Why New Investors Should Choose to Wholesale First

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If you are just beginning your career in real estate investing, you will need to choose an area of specialization to begin with.
You can expand or shift at a later time, but spreading yourself too thin in your early career is a bad move.
So where should you start? If you want to develop a good feel for true worth, and learn the ins and outs of sale, resale, financing, and turnover, one of the best moves is to go into wholesaling real estate.
Where other forms of real estate investing are based in either development or speculation, and tend to run high risk for property that may never materialize in a fulfilled form, wholesaling is based on real value: the resale of existing properties.
A wholesaler is looking for properties to "flip," either by reserving the property through contractual assignment of marketing rights, or by owing for a brief time and then reselling for a profit based on markup of undervalued purchases, improvements, and services provided by the wholesaler.
There is little, if any "vaporware" in wholesaling.
The properties are real, they exist in real locations, and have substance that is in the control of the wholesaler.
The initial investment, if any, tends to be smaller, and is much more easily controlled, with more options for handling bad markets and slow moving properties.
A wholesaler can turn over a property immediately, bundle a property with other properties and sell to another wholesaler operating at a different level or in a different sector of the business, or a wholesaler can rent in a variety of ways, making sure that his or her initial capital is never tied up for long in any particular property.
Wholesaling real estate is the ideal form to look into during a down market, also.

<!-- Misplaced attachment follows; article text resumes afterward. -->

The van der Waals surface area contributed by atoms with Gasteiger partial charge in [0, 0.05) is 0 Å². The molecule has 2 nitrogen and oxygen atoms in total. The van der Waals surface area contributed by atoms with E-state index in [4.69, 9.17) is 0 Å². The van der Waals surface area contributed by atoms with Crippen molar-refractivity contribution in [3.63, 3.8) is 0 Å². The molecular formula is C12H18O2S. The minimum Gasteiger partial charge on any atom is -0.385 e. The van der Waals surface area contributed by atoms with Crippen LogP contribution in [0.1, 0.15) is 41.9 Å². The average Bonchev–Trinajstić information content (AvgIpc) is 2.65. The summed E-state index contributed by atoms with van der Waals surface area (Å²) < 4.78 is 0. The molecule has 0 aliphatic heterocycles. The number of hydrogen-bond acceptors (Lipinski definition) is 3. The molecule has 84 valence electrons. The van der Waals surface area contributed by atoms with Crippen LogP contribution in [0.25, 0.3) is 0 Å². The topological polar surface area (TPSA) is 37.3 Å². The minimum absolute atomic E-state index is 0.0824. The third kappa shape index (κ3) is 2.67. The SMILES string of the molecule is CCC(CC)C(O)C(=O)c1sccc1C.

Rising markets sell dreams.
Falling markets sell certainties, and what the wholesaler has to offer is a certainty.
People involved in the speculative forms of real estate investing think they are high rollers, and they take the risks of high rollers.
But they lose like high rollers, too, when the odds are against them -- and now, if ever, the odds are against them.
The wholesaler is involved in a quieter form of real estate investing.
Based on existing property, on small deals and slowly built collections of property, the agent involved in wholesaling real estate learns the trade on the ground level, expecting smaller returns, but steady returns.
As a beginner, wholesaling also allows a businessman to improve the fiber of his or her own community.
In starting small, and going into real estate investing on a scale and in an area of familiarity, a wholesaler can develop the sort of customer loyalty and regional good will a doctor or a dentist can develop: seen by the other members of the community as adding value, improving business relationships, and creating worth, a wholesaler has a chance to be a benefactor of the community, not a stranger coming in to strip a neighborhood and leave it empty of all its prior value.
Wholesaling real estate can be the black-hat bad-guy role, but it does not need to be.
The scale can be controlled, the risks can be controlled, and the methods used can be tailored on a tight level to the needs of all involved.
There is no completely safe form of real estate investing.
Investment is built on risk and daring, and capital can be lost.
But of all the approaches, wholesale real estate investing allows a newcomer a great chance to learn, one option at a time, how to manage the risks, and reap the benefits.
Wholesaling can start on the level of an intense hobby, and grow, over time, into a true career in real estate investing.
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